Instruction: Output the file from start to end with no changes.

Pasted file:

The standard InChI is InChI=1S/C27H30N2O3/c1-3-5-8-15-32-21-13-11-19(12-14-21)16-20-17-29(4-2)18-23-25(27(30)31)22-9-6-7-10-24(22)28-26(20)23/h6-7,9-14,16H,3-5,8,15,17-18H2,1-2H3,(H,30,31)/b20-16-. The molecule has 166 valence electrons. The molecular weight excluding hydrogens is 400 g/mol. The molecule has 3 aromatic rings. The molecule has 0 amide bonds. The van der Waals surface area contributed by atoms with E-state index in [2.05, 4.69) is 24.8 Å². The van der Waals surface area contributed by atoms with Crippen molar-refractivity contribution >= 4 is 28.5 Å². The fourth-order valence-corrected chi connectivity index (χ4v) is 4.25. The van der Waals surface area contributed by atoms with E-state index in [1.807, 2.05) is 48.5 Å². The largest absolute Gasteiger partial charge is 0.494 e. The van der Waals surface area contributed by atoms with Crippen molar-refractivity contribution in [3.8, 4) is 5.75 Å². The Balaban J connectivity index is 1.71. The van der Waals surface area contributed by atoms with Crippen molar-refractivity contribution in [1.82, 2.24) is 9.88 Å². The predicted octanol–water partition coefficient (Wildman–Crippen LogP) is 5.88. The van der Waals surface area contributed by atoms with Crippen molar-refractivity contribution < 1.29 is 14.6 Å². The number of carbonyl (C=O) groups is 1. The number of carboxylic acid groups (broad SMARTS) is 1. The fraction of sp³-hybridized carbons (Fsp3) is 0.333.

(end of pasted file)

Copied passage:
The standard InChI is InChI=1S/C27H30N2O3/c1-3-5-8-15-32-21-13-11-19(12-14-21)16-20-17-29(4-2)18-23-25(27(30)31)22-9-6-7-10-24(22)28-26(20)23/h6-7,9-14,16H,3-5,8,15,17-18H2,1-2H3,(H,30,31)/b20-16-. The molecule has 166 valence electrons. The molecular weight excluding hydrogens is 400 g/mol. The molecule has 3 aromatic rings. The molecule has 0 amide bonds. The van der Waals surface area contributed by atoms with E-state index in [2.05, 4.69) is 24.8 Å². The van der Waals surface area contributed by atoms with Crippen molar-refractivity contribution >= 4 is 28.5 Å². The fourth-order valence-corrected chi connectivity index (χ4v) is 4.25. The van der Waals surface area contributed by atoms with E-state index in [1.807, 2.05) is 48.5 Å². The largest absolute Gasteiger partial charge is 0.494 e. The van der Waals surface area contributed by atoms with Crippen molar-refractivity contribution in [3.8, 4) is 5.75 Å². The Balaban J connectivity index is 1.71. The van der Waals surface area contributed by atoms with Crippen molar-refractivity contribution in [1.82, 2.24) is 9.88 Å². The predicted octanol–water partition coefficient (Wildman–Crippen LogP) is 5.88. The van der Waals surface area contributed by atoms with Crippen molar-refractivity contribution < 1.29 is 14.6 Å². The number of carbonyl (C=O) groups is 1. The number of carboxylic acid groups (broad SMARTS) is 1. The fraction of sp³-hybridized carbons (Fsp3) is 0.333.